Even as broader retail spending shows signs of slipping, there's a bright spot for the industry: More U.S. parents are planning to increase their back-to-school budgets this fall than at any time in at least the past four years.
About 67% of consumers plan to boost purchases this season from last year, according to a survey released Tuesday by the International Council of Shopping Centers. That would be the biggest gain since the group began tracking the figure in 2012.
The bullish buying plans are good news for retailers, which see the back-to-school season as second only to the holiday shopping period in importance. Merchants last year struggled through the slowest sales growth since the recession ended in 2009.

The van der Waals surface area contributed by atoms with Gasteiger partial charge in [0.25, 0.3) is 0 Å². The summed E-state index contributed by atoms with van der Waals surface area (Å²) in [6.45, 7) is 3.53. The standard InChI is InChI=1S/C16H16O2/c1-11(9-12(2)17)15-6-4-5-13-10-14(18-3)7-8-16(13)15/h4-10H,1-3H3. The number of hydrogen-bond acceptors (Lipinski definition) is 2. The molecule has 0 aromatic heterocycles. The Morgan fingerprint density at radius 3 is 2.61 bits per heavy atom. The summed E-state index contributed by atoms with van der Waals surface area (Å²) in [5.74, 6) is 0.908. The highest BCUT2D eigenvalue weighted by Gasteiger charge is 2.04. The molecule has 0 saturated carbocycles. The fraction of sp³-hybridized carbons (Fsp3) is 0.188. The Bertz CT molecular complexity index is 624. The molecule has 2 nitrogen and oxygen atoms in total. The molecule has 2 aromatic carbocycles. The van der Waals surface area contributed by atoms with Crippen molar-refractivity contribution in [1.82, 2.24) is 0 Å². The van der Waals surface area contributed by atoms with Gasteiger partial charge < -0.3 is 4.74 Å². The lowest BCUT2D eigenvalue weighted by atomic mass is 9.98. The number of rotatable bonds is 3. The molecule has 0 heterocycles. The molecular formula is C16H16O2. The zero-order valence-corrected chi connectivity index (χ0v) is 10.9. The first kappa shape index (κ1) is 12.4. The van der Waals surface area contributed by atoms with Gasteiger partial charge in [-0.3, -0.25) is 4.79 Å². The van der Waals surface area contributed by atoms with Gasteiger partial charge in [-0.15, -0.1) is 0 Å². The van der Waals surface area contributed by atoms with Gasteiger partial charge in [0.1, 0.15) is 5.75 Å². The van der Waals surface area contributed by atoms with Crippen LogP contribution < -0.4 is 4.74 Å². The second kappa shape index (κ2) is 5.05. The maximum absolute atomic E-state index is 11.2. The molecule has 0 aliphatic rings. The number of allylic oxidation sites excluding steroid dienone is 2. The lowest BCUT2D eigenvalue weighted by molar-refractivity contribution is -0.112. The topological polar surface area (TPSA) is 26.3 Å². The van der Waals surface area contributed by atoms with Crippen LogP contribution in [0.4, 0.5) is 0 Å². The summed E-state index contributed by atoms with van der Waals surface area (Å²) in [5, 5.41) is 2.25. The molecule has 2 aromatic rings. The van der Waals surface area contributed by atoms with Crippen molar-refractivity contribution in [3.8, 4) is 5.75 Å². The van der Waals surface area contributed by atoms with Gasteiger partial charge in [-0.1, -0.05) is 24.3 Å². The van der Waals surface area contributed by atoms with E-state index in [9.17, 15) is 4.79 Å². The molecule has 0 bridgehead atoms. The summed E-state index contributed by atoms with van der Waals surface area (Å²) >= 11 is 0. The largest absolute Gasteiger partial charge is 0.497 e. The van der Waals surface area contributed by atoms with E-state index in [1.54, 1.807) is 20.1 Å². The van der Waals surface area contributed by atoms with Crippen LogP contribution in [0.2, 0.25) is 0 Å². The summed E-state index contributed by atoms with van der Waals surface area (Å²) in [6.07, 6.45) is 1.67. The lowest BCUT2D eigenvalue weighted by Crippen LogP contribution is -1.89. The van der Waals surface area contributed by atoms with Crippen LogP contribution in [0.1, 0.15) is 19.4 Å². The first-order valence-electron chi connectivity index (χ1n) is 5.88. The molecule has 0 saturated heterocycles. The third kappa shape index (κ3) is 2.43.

The growth in spending is driven by changing requirements at schools. Thirty percent of respondents cited that reason for their planned increase. About 29% said they would spend more to replace clothing and school supplies, according to the New York-based trade group.
"Back-to-school is viewed as an essential purchase," said Jesse Tron, a spokesman for ICSC.
Back-to-school sales rose 3.1% in 2014, missing the expected 3.2% increase, according to research firm Customer Growth Partners LLC.
Total U.S. retail spending suffered an expected drop in June, the Commerce Department reported on Tuesday. Purchases decreased 0.3% last month, following a 1% advance in May. The median forecast of 82 economists surveyed by Bloomberg called for a 0.3% gain. Eight of 13 major retail categories showed declines in demand.
An early Memorial Day holiday probably contributed to higher sales in May, hurting results in June. Stronger gains in incomes may be needed to keep fueling consumer spending, which accounts for almost 70% of the economy.